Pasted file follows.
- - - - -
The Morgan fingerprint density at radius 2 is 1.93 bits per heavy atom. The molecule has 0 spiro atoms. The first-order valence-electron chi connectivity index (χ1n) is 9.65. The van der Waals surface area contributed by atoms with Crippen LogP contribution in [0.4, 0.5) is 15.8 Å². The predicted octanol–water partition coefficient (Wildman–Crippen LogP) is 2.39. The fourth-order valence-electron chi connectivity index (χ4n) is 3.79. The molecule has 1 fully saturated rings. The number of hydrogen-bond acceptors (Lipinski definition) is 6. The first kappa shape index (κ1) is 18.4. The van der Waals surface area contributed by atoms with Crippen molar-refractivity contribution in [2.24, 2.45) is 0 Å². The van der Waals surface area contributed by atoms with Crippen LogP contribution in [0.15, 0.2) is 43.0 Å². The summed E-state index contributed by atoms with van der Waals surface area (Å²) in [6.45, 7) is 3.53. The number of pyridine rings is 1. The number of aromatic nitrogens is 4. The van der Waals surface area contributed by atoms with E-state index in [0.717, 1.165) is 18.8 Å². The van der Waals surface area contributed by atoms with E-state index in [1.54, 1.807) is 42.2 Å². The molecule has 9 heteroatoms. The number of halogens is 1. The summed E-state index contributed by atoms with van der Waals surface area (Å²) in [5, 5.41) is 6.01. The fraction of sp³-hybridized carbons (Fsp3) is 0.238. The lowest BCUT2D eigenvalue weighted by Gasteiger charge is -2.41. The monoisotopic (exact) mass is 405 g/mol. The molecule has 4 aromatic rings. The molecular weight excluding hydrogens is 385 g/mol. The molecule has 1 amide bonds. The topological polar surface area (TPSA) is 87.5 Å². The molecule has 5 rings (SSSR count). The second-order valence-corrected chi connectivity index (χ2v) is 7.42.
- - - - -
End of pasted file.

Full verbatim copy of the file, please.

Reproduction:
The Morgan fingerprint density at radius 2 is 1.93 bits per heavy atom. The molecule has 0 spiro atoms. The first-order valence-electron chi connectivity index (χ1n) is 9.65. The van der Waals surface area contributed by atoms with Crippen LogP contribution in [0.4, 0.5) is 15.8 Å². The predicted octanol–water partition coefficient (Wildman–Crippen LogP) is 2.39. The fourth-order valence-electron chi connectivity index (χ4n) is 3.79. The molecule has 1 fully saturated rings. The number of hydrogen-bond acceptors (Lipinski definition) is 6. The first kappa shape index (κ1) is 18.4. The van der Waals surface area contributed by atoms with Crippen molar-refractivity contribution in [2.24, 2.45) is 0 Å². The van der Waals surface area contributed by atoms with Crippen LogP contribution in [0.15, 0.2) is 43.0 Å². The summed E-state index contributed by atoms with van der Waals surface area (Å²) in [6.45, 7) is 3.53. The number of pyridine rings is 1. The number of aromatic nitrogens is 4. The van der Waals surface area contributed by atoms with E-state index in [0.717, 1.165) is 18.8 Å². The van der Waals surface area contributed by atoms with E-state index in [1.54, 1.807) is 42.2 Å². The molecule has 9 heteroatoms. The number of halogens is 1. The summed E-state index contributed by atoms with van der Waals surface area (Å²) in [5, 5.41) is 6.01. The fraction of sp³-hybridized carbons (Fsp3) is 0.238. The lowest BCUT2D eigenvalue weighted by Gasteiger charge is -2.41. The monoisotopic (exact) mass is 405 g/mol. The molecule has 4 aromatic rings. The molecular weight excluding hydrogens is 385 g/mol. The molecule has 1 amide bonds. The topological polar surface area (TPSA) is 87.5 Å². The molecule has 5 rings (SSSR count). The second-order valence-corrected chi connectivity index (χ2v) is 7.42.